Fellow Female Comedians on Amy Schumer’s Alleged Joke Theft

Here’s an article that talks about a bunch of reactions to Schumer’s accusations and kind of puts a lot of the hype all in one place for you to digest. I also listened to the Joe Rogan Podcast the other day with Hannibal Buress on as a guest. They’re both friends with Amy and think she wouldn’t steal a joke. Rogan thinks there is, however a serious “creativity problem” on the part of someone who is involved with her writing for TV, or else this many issues wouldn’t come up. TV writers are under a lot of stress to come up with new material on the daily. That would explain some things. Just one opinion out there.

John Roy’s Completely Free Stand Up Comedy Course

I’ve heard of this thing a million times from people and never taken a look until now because, well, it slipped to the cracks! But it’s just as awesome as everyone says!

John Roy is a veteran comedian based in LA who has created a whole 12-week, completely free comedy course. Roy mentions in the first week that,

“The majority consensus among fellow comedians are that [comedy courses] are of dubious value. They may help a little with some fundamentals or with building courage and comfort on stage, but they will neither replace the time you will have to spend in Open Mics nor are they worth the hundreds of dollars they normally cost.”

Roy goes about it with this knowledge in mind. There’s no learning stand up without doing stand up. You jump into it right away.

He’s also great at being efficient. His weekly courses and assignments aren’t very long; they put the work on you to go out and write, perform, and watch comedy yourself rather than to learn it from someone else.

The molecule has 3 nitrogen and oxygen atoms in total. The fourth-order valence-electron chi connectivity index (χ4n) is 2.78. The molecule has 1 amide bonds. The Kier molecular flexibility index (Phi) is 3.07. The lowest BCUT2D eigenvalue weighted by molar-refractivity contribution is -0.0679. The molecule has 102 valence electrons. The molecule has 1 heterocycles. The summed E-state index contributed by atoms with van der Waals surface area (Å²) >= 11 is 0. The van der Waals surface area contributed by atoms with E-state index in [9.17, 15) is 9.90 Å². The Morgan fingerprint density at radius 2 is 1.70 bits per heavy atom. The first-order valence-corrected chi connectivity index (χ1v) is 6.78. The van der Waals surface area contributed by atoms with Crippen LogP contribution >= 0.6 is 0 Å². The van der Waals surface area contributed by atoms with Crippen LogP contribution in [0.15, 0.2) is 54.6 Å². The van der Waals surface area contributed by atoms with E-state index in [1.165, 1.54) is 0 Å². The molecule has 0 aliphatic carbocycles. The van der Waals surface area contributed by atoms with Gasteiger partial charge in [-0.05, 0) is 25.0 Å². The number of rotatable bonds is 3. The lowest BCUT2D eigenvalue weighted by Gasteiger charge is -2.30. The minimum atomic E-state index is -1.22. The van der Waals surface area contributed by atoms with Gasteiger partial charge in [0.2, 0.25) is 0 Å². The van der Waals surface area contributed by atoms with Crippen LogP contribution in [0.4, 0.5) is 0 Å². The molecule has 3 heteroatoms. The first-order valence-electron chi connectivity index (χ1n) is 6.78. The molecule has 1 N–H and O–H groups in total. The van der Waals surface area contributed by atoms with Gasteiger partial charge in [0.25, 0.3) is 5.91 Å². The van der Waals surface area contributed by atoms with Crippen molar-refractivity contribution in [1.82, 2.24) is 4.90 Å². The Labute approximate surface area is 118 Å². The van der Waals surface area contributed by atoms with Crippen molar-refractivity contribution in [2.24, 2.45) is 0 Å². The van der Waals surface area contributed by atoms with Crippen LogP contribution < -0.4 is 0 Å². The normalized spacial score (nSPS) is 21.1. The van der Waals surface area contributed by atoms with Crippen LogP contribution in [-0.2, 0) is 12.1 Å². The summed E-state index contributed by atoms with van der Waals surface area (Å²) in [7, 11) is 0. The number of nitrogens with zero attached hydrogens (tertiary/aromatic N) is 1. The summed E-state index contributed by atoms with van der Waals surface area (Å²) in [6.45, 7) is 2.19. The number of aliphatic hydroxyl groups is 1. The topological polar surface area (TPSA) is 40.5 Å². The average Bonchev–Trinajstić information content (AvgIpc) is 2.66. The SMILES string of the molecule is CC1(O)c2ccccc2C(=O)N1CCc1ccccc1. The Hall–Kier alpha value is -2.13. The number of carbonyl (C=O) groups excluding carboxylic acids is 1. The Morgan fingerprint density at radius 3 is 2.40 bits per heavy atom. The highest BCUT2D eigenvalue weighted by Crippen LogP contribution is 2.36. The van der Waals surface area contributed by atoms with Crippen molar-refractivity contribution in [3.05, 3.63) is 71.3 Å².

In the same vein, I will be succinct. If you want to try comedy and you don’t want to spend money on a “real” course, do this one. It is infinitely better than a “real” course, which are all designed to get money out of your pocket, not to teach you anything. (Trust me, as someone who started out by taking one and interned at a comedy school n college. Almost no one sticks with comedy after trying a course. Even though it feels like you accomplished something, you have not until you go out there and do it full-time.)

Here it is!

It has been added to my Things I Like page, which, by the way, if you’re tryna be a comic, is a great resource.

You can find out more about John Roy on his site.

Carol Burnett On The State Of Comedy TV

Admittedly, my ignorant young self knows nothing about Carol Burnett. But, a comedian friend shared a quote of hers from this Hollywood Reporter interview that I thought was interesting:

“Today the suits say, “It’s got to be fast.” So I think some of the writing isn’t good anymore. Now sitcoms sound like they’ve been written by teenage boys in a locker room.”

I agree. TV writing today is just punchlines in a lot of shows, which to me gets old. That’s not how life works. Some of the best sketch writing builds up to a climax. A lot of great sketches or TV shows are more “thinkers” than laugh out loud funny and the pressure for have every second be funny to compete with people’s short attention span I see as detrimental.

Stand up writing is actually very similar in New York. Here, you gotta have punchline, punchline, punchline or else no one will listen to you. I think there’s a lot of great comedy that isn’t like that, so it’s nice to see someone else saying, “Slow down!”

I actually don’t think anything else in the interview is that interesting, but please do read it if that tickles your fancy. And then you’ll know just about as much about Carol Burnett as I do.

Apparently This Is What Going To Too Many Open Mics Does To You

“It was really unclear at first what was even happening. Because, you know, it is an open mic and it’s a performance,” the shop’s co-owner Rhonda Ealy told local television station KTVZ. “People at first thought it was some sort of theatre.”

Teenager stabs himself to death onstage at open mic night in front of shocked crowd at coffee shop